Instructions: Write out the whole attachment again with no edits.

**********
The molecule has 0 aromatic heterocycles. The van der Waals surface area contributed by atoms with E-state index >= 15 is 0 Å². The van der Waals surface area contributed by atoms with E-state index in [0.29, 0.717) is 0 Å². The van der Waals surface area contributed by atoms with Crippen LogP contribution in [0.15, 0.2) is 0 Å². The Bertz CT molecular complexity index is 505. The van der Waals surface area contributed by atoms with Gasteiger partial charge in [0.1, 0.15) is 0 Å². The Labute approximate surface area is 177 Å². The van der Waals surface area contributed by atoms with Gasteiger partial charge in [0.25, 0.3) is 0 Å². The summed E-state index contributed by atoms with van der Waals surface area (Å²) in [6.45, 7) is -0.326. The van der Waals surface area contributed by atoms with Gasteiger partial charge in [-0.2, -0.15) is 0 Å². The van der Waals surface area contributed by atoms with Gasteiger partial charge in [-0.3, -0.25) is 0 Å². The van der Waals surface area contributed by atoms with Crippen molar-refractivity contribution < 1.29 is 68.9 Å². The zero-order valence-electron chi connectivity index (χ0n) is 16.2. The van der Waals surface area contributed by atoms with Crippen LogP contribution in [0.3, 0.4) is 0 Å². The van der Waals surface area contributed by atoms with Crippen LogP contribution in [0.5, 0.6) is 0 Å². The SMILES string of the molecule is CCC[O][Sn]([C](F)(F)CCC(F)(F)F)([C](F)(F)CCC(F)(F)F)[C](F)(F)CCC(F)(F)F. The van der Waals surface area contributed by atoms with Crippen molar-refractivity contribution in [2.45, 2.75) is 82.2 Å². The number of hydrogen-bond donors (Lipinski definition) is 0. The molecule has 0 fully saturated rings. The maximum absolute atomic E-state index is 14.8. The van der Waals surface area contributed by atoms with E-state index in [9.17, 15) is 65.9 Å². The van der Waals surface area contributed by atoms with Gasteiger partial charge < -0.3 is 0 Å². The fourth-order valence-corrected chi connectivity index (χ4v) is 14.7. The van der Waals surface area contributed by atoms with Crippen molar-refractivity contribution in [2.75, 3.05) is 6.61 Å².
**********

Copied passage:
The molecule has 0 aromatic heterocycles. The van der Waals surface area contributed by atoms with E-state index >= 15 is 0 Å². The van der Waals surface area contributed by atoms with E-state index in [0.29, 0.717) is 0 Å². The van der Waals surface area contributed by atoms with Crippen LogP contribution in [0.15, 0.2) is 0 Å². The Bertz CT molecular complexity index is 505. The van der Waals surface area contributed by atoms with Gasteiger partial charge in [0.1, 0.15) is 0 Å². The Labute approximate surface area is 177 Å². The van der Waals surface area contributed by atoms with Gasteiger partial charge in [0.25, 0.3) is 0 Å². The summed E-state index contributed by atoms with van der Waals surface area (Å²) in [6.45, 7) is -0.326. The van der Waals surface area contributed by atoms with Gasteiger partial charge in [-0.2, -0.15) is 0 Å². The van der Waals surface area contributed by atoms with Gasteiger partial charge in [-0.3, -0.25) is 0 Å². The van der Waals surface area contributed by atoms with Crippen molar-refractivity contribution < 1.29 is 68.9 Å². The zero-order valence-electron chi connectivity index (χ0n) is 16.2. The van der Waals surface area contributed by atoms with Crippen LogP contribution in [0.3, 0.4) is 0 Å². The van der Waals surface area contributed by atoms with Crippen LogP contribution in [0.5, 0.6) is 0 Å². The SMILES string of the molecule is CCC[O][Sn]([C](F)(F)CCC(F)(F)F)([C](F)(F)CCC(F)(F)F)[C](F)(F)CCC(F)(F)F. The van der Waals surface area contributed by atoms with Crippen molar-refractivity contribution in [2.45, 2.75) is 82.2 Å². The number of hydrogen-bond donors (Lipinski definition) is 0. The molecule has 0 fully saturated rings. The maximum absolute atomic E-state index is 14.8. The van der Waals surface area contributed by atoms with E-state index in [9.17, 15) is 65.9 Å². The van der Waals surface area contributed by atoms with Gasteiger partial charge < -0.3 is 0 Å². The fourth-order valence-corrected chi connectivity index (χ4v) is 14.7. The van der Waals surface area contributed by atoms with Crippen molar-refractivity contribution in [2.75, 3.05) is 6.61 Å².